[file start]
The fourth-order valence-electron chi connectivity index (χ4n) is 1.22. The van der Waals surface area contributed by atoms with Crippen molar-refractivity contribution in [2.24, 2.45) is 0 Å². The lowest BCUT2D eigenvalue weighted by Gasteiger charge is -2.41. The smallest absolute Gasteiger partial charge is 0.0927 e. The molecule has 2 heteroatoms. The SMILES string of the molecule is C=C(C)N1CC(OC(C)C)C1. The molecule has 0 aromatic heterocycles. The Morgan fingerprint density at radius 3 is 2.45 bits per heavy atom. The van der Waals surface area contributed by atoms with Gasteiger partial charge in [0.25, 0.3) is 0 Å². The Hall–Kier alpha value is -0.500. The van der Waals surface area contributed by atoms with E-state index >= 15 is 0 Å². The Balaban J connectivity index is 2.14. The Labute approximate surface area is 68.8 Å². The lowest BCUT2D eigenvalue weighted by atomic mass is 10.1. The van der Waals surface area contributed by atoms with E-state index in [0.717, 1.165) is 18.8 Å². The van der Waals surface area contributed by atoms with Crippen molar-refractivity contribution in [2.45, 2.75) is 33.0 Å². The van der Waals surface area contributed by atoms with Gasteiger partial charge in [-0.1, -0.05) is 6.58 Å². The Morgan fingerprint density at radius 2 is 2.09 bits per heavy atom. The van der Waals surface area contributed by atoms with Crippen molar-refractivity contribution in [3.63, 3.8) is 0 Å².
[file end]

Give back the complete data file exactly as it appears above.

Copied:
The fourth-order valence-electron chi connectivity index (χ4n) is 1.22. The van der Waals surface area contributed by atoms with Crippen molar-refractivity contribution in [2.24, 2.45) is 0 Å². The lowest BCUT2D eigenvalue weighted by Gasteiger charge is -2.41. The smallest absolute Gasteiger partial charge is 0.0927 e. The molecule has 2 heteroatoms. The SMILES string of the molecule is C=C(C)N1CC(OC(C)C)C1. The molecule has 0 aromatic heterocycles. The Morgan fingerprint density at radius 3 is 2.45 bits per heavy atom. The van der Waals surface area contributed by atoms with Gasteiger partial charge in [0.25, 0.3) is 0 Å². The Hall–Kier alpha value is -0.500. The van der Waals surface area contributed by atoms with E-state index >= 15 is 0 Å². The Balaban J connectivity index is 2.14. The Labute approximate surface area is 68.8 Å². The lowest BCUT2D eigenvalue weighted by atomic mass is 10.1. The van der Waals surface area contributed by atoms with E-state index in [0.717, 1.165) is 18.8 Å². The van der Waals surface area contributed by atoms with Crippen molar-refractivity contribution in [2.45, 2.75) is 33.0 Å². The van der Waals surface area contributed by atoms with Gasteiger partial charge in [-0.1, -0.05) is 6.58 Å². The Morgan fingerprint density at radius 2 is 2.09 bits per heavy atom. The van der Waals surface area contributed by atoms with Crippen molar-refractivity contribution in [3.63, 3.8) is 0 Å².